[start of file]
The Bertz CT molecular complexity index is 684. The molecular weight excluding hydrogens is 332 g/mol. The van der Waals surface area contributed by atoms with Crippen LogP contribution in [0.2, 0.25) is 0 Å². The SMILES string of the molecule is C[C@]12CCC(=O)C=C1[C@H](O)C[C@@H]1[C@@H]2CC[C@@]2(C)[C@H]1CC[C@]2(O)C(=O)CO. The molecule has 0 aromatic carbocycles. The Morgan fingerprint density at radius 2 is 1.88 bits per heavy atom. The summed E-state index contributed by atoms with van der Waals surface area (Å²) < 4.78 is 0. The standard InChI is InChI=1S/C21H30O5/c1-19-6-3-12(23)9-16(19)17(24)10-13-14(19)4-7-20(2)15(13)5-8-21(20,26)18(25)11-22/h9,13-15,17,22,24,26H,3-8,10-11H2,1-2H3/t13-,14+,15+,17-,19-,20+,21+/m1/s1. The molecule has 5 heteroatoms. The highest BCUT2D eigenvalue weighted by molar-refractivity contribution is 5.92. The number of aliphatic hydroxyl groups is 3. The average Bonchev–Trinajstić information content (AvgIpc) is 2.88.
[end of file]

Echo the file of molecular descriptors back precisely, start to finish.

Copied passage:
The Bertz CT molecular complexity index is 684. The molecular weight excluding hydrogens is 332 g/mol. The van der Waals surface area contributed by atoms with Crippen LogP contribution in [0.2, 0.25) is 0 Å². The SMILES string of the molecule is C[C@]12CCC(=O)C=C1[C@H](O)C[C@@H]1[C@@H]2CC[C@@]2(C)[C@H]1CC[C@]2(O)C(=O)CO. The molecule has 0 aromatic carbocycles. The Morgan fingerprint density at radius 2 is 1.88 bits per heavy atom. The summed E-state index contributed by atoms with van der Waals surface area (Å²) < 4.78 is 0. The standard InChI is InChI=1S/C21H30O5/c1-19-6-3-12(23)9-16(19)17(24)10-13-14(19)4-7-20(2)15(13)5-8-21(20,26)18(25)11-22/h9,13-15,17,22,24,26H,3-8,10-11H2,1-2H3/t13-,14+,15+,17-,19-,20+,21+/m1/s1. The molecule has 5 heteroatoms. The highest BCUT2D eigenvalue weighted by molar-refractivity contribution is 5.92. The number of aliphatic hydroxyl groups is 3. The average Bonchev–Trinajstić information content (AvgIpc) is 2.88.